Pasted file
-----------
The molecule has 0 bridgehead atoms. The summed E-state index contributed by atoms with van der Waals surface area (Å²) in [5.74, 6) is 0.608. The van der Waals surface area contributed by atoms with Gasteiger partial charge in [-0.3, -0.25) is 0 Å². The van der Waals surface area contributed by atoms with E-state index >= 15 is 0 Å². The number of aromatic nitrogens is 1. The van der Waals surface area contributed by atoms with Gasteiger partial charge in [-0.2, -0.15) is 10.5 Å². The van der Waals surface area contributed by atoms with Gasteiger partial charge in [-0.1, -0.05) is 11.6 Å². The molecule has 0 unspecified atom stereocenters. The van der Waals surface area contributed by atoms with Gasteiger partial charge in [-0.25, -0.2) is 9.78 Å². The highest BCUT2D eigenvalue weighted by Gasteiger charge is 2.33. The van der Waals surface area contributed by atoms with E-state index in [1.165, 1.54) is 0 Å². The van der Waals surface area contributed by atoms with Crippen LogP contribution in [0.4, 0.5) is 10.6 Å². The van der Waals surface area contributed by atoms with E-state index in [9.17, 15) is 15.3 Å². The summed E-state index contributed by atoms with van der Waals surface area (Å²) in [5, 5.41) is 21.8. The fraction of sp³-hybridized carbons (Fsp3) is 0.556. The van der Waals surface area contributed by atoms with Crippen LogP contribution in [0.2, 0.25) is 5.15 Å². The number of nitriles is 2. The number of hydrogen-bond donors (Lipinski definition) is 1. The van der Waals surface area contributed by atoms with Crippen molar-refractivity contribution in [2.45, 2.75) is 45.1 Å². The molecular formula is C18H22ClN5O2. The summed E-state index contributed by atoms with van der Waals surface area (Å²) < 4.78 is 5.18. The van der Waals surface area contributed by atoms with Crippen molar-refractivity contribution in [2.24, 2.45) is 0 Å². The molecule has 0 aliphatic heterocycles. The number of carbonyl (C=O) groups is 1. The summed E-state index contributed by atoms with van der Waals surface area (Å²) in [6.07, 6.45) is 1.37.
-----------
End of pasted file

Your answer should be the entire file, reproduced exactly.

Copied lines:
The molecule has 0 bridgehead atoms. The summed E-state index contributed by atoms with van der Waals surface area (Å²) in [5.74, 6) is 0.608. The van der Waals surface area contributed by atoms with Gasteiger partial charge in [-0.3, -0.25) is 0 Å². The van der Waals surface area contributed by atoms with E-state index >= 15 is 0 Å². The number of aromatic nitrogens is 1. The van der Waals surface area contributed by atoms with Gasteiger partial charge in [-0.2, -0.15) is 10.5 Å². The van der Waals surface area contributed by atoms with Gasteiger partial charge in [-0.1, -0.05) is 11.6 Å². The molecule has 0 unspecified atom stereocenters. The van der Waals surface area contributed by atoms with Gasteiger partial charge in [-0.25, -0.2) is 9.78 Å². The highest BCUT2D eigenvalue weighted by Gasteiger charge is 2.33. The van der Waals surface area contributed by atoms with E-state index in [1.165, 1.54) is 0 Å². The van der Waals surface area contributed by atoms with Crippen LogP contribution in [0.4, 0.5) is 10.6 Å². The van der Waals surface area contributed by atoms with E-state index in [9.17, 15) is 15.3 Å². The summed E-state index contributed by atoms with van der Waals surface area (Å²) in [5, 5.41) is 21.8. The fraction of sp³-hybridized carbons (Fsp3) is 0.556. The van der Waals surface area contributed by atoms with Crippen LogP contribution in [0.2, 0.25) is 5.15 Å². The number of nitriles is 2. The number of hydrogen-bond donors (Lipinski definition) is 1. The van der Waals surface area contributed by atoms with Crippen molar-refractivity contribution in [2.45, 2.75) is 45.1 Å². The molecular formula is C18H22ClN5O2. The summed E-state index contributed by atoms with van der Waals surface area (Å²) < 4.78 is 5.18. The van der Waals surface area contributed by atoms with Crippen molar-refractivity contribution in [2.24, 2.45) is 0 Å². The molecule has 0 aliphatic heterocycles. The number of carbonyl (C=O) groups is 1. The summed E-state index contributed by atoms with van der Waals surface area (Å²) in [6.07, 6.45) is 1.37.